Below is a review for 'The Doppler Effect' by Alan Meban. You can see the full review at
FULL REVIEW :
'The Belfast Ensemble put themselves on the artistic map earlier this year with what I described at the time as “their sumptuous and sensual production” of The Habsburg Tragedies in the Lyric Theatre. By combining the talents of a range of creatives, each of whom is at the top of their technical or artistic game, the new group proved in April that they can create multi-sensory performances that are exhilarating, satisfying, rich and very beautiful.
Their new show – The Doppler Effect – continues to thrill. Described on the programme as “an experiment for actors, instruments and lights”, the immersive production turns much of musical theatre on its head. The audience stand or sit around four sides of a gauze cube that cocoons the musical quartet directed by composer Conor Mitchell. Viola, cello and clarinet produce a very mellow sound and the musicians sit on podiums of different heights in corners of the central space.
“Frequency, prevalence, beat, constancy, rhythm, repetition, …”
While the music comes from the centre, the voice booms out from speakers around the perimeter of the theatre, behind the audience. At first Abigail McGibbon speaks only words, then switches to a mesmerising poetic style as she tells the story of a woman’s loss, a missing love and loneliness.
Although actor Francis Mezza is positioned behind the screens, Simon Bird beams down shafts of light on top, superimposing him into Gavin Peden’s video imagery. As the pictures of rush hour traffic and a night club are projected onto all sides of the cube, the simply-clothed male actor moves inside, responding to the monologue, and we gradually realise that there’s another layer of symbolism in this artistic metaphor, and the woman could be a city or a country, and her loss and hope could echo our collective desire to hold onto peace in this land.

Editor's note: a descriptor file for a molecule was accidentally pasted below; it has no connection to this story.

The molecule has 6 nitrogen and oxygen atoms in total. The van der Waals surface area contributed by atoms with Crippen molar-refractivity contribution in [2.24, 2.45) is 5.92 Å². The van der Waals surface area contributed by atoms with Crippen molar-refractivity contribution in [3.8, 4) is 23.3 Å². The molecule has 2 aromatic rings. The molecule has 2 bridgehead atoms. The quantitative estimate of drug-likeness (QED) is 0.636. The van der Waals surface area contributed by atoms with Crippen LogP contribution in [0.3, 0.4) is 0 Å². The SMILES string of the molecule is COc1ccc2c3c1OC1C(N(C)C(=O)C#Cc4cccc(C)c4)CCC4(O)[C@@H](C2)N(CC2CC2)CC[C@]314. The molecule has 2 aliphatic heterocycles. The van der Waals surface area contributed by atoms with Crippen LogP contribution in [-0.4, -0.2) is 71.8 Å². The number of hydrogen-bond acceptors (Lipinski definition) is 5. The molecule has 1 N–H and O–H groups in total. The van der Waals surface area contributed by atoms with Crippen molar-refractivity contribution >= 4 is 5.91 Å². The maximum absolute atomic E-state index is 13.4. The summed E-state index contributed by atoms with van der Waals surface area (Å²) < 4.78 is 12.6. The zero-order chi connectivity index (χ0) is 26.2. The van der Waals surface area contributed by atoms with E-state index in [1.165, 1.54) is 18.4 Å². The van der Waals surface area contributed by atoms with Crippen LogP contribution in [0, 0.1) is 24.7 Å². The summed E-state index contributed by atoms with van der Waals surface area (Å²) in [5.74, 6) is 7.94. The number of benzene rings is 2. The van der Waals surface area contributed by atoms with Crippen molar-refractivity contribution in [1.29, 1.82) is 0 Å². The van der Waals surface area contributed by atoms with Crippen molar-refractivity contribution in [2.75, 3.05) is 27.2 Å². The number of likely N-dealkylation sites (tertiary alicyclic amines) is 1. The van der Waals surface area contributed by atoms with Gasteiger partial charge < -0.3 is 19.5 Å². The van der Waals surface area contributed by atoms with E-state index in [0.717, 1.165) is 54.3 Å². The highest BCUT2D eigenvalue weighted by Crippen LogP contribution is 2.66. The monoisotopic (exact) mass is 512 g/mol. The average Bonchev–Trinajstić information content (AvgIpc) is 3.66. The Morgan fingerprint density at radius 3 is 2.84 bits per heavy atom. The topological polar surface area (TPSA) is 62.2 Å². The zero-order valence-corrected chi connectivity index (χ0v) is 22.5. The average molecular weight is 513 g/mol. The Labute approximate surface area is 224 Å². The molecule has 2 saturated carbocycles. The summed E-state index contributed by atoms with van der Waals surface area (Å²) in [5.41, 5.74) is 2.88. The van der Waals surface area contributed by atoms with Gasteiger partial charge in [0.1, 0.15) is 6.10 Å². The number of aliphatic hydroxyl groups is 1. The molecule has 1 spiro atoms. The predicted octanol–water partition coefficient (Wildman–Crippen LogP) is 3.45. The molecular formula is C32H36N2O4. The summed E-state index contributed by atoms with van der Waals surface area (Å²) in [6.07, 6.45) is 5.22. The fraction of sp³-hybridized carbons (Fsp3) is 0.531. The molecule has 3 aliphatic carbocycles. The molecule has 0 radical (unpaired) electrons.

“The promise of a cure for the broken city that is stuck in time”
The music switches from pizzicato to chords and double octaves to arpeggios, changing intensity while keeping to the same rhythm over the thirty minute performance.
Any one aspect of this show could hold my attention. I got lost in the music and then the words and then the movement and the imagery. There is a lot going on, but it’s all complementary and well balanced and no particular discipline is allowed to dominate.
Moving around the performance space, you spot silhouettes of the players against the screens. Images bleed through to the other side, creating interesting motifs. Motion changes what is observed as you move around relative to the source. It’s high concept but manages to stay accessible and enjoyable to experience.
The Doppler Effect is genre-busting: musical theatre accompanied by dance, some narrative and some of the best visuals I’ve seen in a theatre. The genius of The Belfast Ensemble is that together the artists produce high quality, imaginative work that is riddled with enough layers of meaning that you are left wanting to hit rewind and go back to the beginning to breathe it all in again.
To have pulled off such a mature and settled show on their opening night is to the credit of the artists involved. For this showcase of local imagination to receive no funding heaps shame upon the vision of arts funding bodies who should expect this work to travel internationally.
You can catch The Doppler Effect in the Lyric Theatre until 8 October with a mixture of evening performances and matinees. It’s a real treat to witness and be part of.'